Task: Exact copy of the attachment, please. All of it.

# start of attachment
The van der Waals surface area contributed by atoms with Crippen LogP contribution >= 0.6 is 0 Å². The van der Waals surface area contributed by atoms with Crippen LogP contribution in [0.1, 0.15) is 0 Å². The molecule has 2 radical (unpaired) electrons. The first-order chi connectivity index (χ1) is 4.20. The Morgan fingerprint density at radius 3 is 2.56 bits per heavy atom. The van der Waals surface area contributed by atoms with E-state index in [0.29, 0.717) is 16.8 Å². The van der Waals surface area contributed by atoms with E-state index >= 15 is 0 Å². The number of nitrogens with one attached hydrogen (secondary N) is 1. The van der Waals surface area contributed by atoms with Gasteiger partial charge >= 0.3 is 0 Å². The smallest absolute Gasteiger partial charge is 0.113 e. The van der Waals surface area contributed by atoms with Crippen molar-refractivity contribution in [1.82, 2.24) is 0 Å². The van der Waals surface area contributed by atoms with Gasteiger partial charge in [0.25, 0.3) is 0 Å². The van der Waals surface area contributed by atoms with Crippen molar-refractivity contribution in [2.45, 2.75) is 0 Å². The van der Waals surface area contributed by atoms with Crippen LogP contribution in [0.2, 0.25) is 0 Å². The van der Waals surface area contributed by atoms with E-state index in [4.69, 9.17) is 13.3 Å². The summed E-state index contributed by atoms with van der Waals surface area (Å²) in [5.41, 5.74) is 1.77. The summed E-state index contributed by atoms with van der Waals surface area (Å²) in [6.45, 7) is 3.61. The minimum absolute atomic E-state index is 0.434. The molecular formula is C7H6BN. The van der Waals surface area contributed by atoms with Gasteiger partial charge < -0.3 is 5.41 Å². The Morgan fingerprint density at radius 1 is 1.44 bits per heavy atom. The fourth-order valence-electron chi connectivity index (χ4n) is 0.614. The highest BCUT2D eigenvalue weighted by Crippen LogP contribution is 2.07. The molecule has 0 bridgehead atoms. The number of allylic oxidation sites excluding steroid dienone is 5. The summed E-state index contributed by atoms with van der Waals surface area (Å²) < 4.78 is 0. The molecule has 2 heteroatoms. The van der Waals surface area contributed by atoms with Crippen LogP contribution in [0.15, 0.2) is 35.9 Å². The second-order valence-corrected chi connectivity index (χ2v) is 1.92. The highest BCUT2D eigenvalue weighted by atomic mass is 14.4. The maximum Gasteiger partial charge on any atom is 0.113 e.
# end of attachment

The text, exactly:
The van der Waals surface area contributed by atoms with Crippen LogP contribution >= 0.6 is 0 Å². The van der Waals surface area contributed by atoms with Crippen LogP contribution in [0.1, 0.15) is 0 Å². The molecule has 2 radical (unpaired) electrons. The first-order chi connectivity index (χ1) is 4.20. The Morgan fingerprint density at radius 3 is 2.56 bits per heavy atom. The van der Waals surface area contributed by atoms with E-state index in [0.29, 0.717) is 16.8 Å². The van der Waals surface area contributed by atoms with E-state index >= 15 is 0 Å². The number of nitrogens with one attached hydrogen (secondary N) is 1. The van der Waals surface area contributed by atoms with Gasteiger partial charge >= 0.3 is 0 Å². The smallest absolute Gasteiger partial charge is 0.113 e. The van der Waals surface area contributed by atoms with Crippen molar-refractivity contribution in [1.82, 2.24) is 0 Å². The van der Waals surface area contributed by atoms with Gasteiger partial charge in [0.25, 0.3) is 0 Å². The van der Waals surface area contributed by atoms with Crippen molar-refractivity contribution in [2.45, 2.75) is 0 Å². The van der Waals surface area contributed by atoms with Crippen LogP contribution in [0.2, 0.25) is 0 Å². The van der Waals surface area contributed by atoms with E-state index in [4.69, 9.17) is 13.3 Å². The summed E-state index contributed by atoms with van der Waals surface area (Å²) in [5.41, 5.74) is 1.77. The summed E-state index contributed by atoms with van der Waals surface area (Å²) in [6.45, 7) is 3.61. The minimum absolute atomic E-state index is 0.434. The molecular formula is C7H6BN. The van der Waals surface area contributed by atoms with Gasteiger partial charge < -0.3 is 5.41 Å². The Morgan fingerprint density at radius 1 is 1.44 bits per heavy atom. The fourth-order valence-electron chi connectivity index (χ4n) is 0.614. The highest BCUT2D eigenvalue weighted by Crippen LogP contribution is 2.07. The molecule has 0 bridgehead atoms. The number of allylic oxidation sites excluding steroid dienone is 5. The summed E-state index contributed by atoms with van der Waals surface area (Å²) < 4.78 is 0. The molecule has 2 heteroatoms. The van der Waals surface area contributed by atoms with Crippen LogP contribution in [0.15, 0.2) is 35.9 Å². The second-order valence-corrected chi connectivity index (χ2v) is 1.92. The highest BCUT2D eigenvalue weighted by atomic mass is 14.4. The maximum Gasteiger partial charge on any atom is 0.113 e.